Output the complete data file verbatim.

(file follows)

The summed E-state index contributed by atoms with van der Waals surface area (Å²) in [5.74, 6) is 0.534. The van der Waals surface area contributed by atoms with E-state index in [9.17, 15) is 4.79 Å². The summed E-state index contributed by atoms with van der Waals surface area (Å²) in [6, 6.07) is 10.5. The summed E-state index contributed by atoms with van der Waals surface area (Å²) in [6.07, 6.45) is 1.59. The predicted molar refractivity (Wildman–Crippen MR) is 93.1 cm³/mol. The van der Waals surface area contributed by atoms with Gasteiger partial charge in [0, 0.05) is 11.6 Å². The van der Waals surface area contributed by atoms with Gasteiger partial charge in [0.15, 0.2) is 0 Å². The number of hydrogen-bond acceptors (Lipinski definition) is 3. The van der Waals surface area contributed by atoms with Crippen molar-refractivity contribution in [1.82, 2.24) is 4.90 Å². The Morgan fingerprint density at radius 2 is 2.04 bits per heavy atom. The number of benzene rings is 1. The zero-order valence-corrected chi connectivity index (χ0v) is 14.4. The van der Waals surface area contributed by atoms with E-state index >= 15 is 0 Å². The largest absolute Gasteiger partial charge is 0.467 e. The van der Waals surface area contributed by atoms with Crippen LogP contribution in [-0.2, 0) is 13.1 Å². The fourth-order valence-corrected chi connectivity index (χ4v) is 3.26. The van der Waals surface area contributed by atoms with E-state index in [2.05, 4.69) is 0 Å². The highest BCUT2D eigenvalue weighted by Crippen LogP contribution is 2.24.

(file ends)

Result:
The summed E-state index contributed by atoms with van der Waals surface area (Å²) in [5.74, 6) is 0.534. The van der Waals surface area contributed by atoms with E-state index in [9.17, 15) is 4.79 Å². The summed E-state index contributed by atoms with van der Waals surface area (Å²) in [6, 6.07) is 10.5. The summed E-state index contributed by atoms with van der Waals surface area (Å²) in [6.07, 6.45) is 1.59. The predicted molar refractivity (Wildman–Crippen MR) is 93.1 cm³/mol. The van der Waals surface area contributed by atoms with Gasteiger partial charge in [0, 0.05) is 11.6 Å². The van der Waals surface area contributed by atoms with Gasteiger partial charge in [0.15, 0.2) is 0 Å². The number of hydrogen-bond acceptors (Lipinski definition) is 3. The van der Waals surface area contributed by atoms with Crippen molar-refractivity contribution in [1.82, 2.24) is 4.90 Å². The Morgan fingerprint density at radius 2 is 2.04 bits per heavy atom. The number of benzene rings is 1. The zero-order valence-corrected chi connectivity index (χ0v) is 14.4. The van der Waals surface area contributed by atoms with E-state index >= 15 is 0 Å². The largest absolute Gasteiger partial charge is 0.467 e. The van der Waals surface area contributed by atoms with Crippen LogP contribution in [-0.2, 0) is 13.1 Å². The fourth-order valence-corrected chi connectivity index (χ4v) is 3.26. The van der Waals surface area contributed by atoms with E-state index in [2.05, 4.69) is 0 Å². The highest BCUT2D eigenvalue weighted by Crippen LogP contribution is 2.24.